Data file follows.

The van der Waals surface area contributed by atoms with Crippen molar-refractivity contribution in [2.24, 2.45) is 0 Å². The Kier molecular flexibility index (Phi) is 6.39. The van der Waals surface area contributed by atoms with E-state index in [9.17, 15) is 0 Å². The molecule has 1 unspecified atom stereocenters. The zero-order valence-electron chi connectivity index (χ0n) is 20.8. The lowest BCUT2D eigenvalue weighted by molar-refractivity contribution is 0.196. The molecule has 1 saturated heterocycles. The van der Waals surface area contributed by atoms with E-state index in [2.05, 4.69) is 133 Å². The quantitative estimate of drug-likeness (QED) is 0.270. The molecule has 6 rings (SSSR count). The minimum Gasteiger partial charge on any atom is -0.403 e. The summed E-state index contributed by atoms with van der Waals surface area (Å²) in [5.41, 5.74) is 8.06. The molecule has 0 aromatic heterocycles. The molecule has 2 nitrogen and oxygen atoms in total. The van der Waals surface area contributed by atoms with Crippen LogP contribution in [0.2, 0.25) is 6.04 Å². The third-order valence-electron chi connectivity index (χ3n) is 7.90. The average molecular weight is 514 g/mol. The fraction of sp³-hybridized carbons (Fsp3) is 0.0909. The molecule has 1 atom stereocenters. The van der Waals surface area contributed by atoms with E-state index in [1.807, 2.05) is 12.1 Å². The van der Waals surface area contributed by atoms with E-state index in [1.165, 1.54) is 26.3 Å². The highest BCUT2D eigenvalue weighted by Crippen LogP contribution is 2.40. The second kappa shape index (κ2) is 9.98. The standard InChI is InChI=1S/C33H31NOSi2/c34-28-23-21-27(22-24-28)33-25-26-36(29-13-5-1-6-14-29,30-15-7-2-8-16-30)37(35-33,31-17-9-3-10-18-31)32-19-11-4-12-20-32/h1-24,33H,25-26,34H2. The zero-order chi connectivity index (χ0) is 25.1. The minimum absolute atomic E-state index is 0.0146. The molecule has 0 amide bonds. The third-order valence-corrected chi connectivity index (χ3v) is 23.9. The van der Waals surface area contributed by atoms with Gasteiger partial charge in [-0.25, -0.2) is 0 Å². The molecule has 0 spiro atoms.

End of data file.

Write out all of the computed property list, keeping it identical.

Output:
The van der Waals surface area contributed by atoms with Crippen molar-refractivity contribution in [2.24, 2.45) is 0 Å². The Kier molecular flexibility index (Phi) is 6.39. The van der Waals surface area contributed by atoms with E-state index in [9.17, 15) is 0 Å². The molecule has 1 unspecified atom stereocenters. The zero-order valence-electron chi connectivity index (χ0n) is 20.8. The lowest BCUT2D eigenvalue weighted by molar-refractivity contribution is 0.196. The molecule has 1 saturated heterocycles. The van der Waals surface area contributed by atoms with E-state index in [2.05, 4.69) is 133 Å². The quantitative estimate of drug-likeness (QED) is 0.270. The molecule has 6 rings (SSSR count). The minimum Gasteiger partial charge on any atom is -0.403 e. The summed E-state index contributed by atoms with van der Waals surface area (Å²) in [5.41, 5.74) is 8.06. The molecule has 0 aromatic heterocycles. The molecule has 2 nitrogen and oxygen atoms in total. The van der Waals surface area contributed by atoms with Crippen LogP contribution in [0.2, 0.25) is 6.04 Å². The third-order valence-electron chi connectivity index (χ3n) is 7.90. The average molecular weight is 514 g/mol. The fraction of sp³-hybridized carbons (Fsp3) is 0.0909. The molecule has 1 atom stereocenters. The van der Waals surface area contributed by atoms with E-state index in [1.807, 2.05) is 12.1 Å². The van der Waals surface area contributed by atoms with E-state index in [1.165, 1.54) is 26.3 Å². The highest BCUT2D eigenvalue weighted by Crippen LogP contribution is 2.40. The second kappa shape index (κ2) is 9.98. The standard InChI is InChI=1S/C33H31NOSi2/c34-28-23-21-27(22-24-28)33-25-26-36(29-13-5-1-6-14-29,30-15-7-2-8-16-30)37(35-33,31-17-9-3-10-18-31)32-19-11-4-12-20-32/h1-24,33H,25-26,34H2. The zero-order chi connectivity index (χ0) is 25.1. The minimum absolute atomic E-state index is 0.0146. The molecule has 0 amide bonds. The third-order valence-corrected chi connectivity index (χ3v) is 23.9. The van der Waals surface area contributed by atoms with Gasteiger partial charge in [-0.25, -0.2) is 0 Å². The molecule has 0 spiro atoms.